Actuarial Establishment Tries to Suppress Explosive Paper on Public Pensions
Mead points out some other problems in our employment system somewhat incidentally. I will address those at the end.
More beneath the fold.
"There are powerful interests that don’t want public pensions to be governed by the same kinds of accounting principles used in the private sector because… well, because if they were, public pensions would go from seriously underfunded to catastrophically underfunded."
This is incomprehensible as it places in great jeopardy the lives of the people dependent upon these pensions. It is almost as if these people do not care what happens, or believe that the public will simply gin up $3 trillion, or $5 trillion should this go on much longer, to pay for this problem. The public will not. Instead this problem will cause a tectonic changes in our local, and state governments, in the lives of the average citizen, in lives of the pensioners, and future pensioners.
"In the long run, shifting to a more portable system of public pensions—defined contribution, rather than defined-benefit—wouldn’t just help save states and municipalities from fiscal ruin. It would also do much to improve the performance of the civil service. The current system creates a jobs-for-life mentality in public employment because workers need to stay at their positions for decades to collect the full value of their pensions. Somebody who was a good teacher at 30 but wants to leave and should leave at 40 is currently trapped. Also, one of the reasons the unions fight quality evaluations so fiercely is that the loss of job and pension is so much more draconian than simply losing a job."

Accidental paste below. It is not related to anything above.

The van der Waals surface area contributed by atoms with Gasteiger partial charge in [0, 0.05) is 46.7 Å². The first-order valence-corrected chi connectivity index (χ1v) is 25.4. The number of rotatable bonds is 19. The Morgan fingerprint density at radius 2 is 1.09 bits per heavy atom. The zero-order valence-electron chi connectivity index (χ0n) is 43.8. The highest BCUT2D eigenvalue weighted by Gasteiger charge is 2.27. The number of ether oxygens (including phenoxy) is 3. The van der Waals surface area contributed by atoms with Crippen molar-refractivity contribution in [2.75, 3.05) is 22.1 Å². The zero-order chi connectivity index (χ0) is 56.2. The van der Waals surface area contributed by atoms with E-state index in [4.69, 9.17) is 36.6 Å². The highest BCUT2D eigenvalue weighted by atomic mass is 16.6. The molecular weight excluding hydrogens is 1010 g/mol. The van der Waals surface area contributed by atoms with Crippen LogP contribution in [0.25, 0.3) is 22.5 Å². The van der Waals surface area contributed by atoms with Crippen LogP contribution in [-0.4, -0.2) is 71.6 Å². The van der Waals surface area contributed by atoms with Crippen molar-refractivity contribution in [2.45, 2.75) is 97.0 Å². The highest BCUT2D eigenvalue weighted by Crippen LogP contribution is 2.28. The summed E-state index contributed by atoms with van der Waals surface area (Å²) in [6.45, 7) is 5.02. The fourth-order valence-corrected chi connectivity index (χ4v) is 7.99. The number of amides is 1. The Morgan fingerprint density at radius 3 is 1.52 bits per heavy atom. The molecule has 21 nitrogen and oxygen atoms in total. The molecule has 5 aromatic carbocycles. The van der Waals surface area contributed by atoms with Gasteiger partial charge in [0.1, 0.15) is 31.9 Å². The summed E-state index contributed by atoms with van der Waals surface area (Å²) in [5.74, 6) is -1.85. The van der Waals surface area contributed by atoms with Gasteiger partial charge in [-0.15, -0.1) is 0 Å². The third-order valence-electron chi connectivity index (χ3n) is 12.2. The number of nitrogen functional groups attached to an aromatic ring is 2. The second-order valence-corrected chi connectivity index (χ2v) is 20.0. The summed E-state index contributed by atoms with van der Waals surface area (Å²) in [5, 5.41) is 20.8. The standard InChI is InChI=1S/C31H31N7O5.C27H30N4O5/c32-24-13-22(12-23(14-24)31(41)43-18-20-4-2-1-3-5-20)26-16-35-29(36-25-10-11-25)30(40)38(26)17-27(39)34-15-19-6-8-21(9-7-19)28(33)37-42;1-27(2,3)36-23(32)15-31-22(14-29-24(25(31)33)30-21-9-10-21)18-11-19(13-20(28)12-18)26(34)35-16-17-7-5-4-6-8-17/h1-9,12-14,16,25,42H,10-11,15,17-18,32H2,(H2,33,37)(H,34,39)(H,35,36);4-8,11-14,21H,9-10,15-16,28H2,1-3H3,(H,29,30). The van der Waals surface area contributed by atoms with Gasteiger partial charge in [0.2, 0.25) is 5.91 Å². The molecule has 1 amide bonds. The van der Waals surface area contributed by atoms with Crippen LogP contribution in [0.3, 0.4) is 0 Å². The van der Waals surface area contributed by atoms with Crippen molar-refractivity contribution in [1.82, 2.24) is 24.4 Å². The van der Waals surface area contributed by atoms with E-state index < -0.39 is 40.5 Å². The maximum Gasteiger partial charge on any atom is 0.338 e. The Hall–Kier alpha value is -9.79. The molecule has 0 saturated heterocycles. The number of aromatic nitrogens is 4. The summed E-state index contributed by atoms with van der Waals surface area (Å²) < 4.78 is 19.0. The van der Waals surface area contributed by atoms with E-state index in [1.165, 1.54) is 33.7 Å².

Agreed, we need to shift as quickly as possible away from defined benefit plans, and to defined contribution plans. This should be available in Social Security as well. Politicians, union bosses, and bureaucrats will hate these ideas and will do everything they can to thwart them. There is little graft, or corruption in the defined contribution scheme, and much in the defined benefit scheme.
Mead also points out how benefits can be used to tie workers to an employer, while his point here is pensions tying the public employee to the public employer, it also happens in the private sector where benefits are used to tie workers to employers. This is economically a very bad idea. Employees who otherwise would be more productive, and more valuable in another job, may not be able to move because of a benefit, say life, or health insurance.
Not only do with need to move to a defined contribution retirement scheme, but we need to move away from employers providing benefits other than wages to employees. We obviously need to reform most of the benefits making it much easier for individuals to create these benefits themselves, whether life insurance, health insurance, disability insurance, unemployment insurance, or other. None of this is particularly difficult to accomplish outside of the political sphere. As usual politics is the fly in the ointment.
First we need to address pensions, public, and private, then on to the rest. There is no time to waste.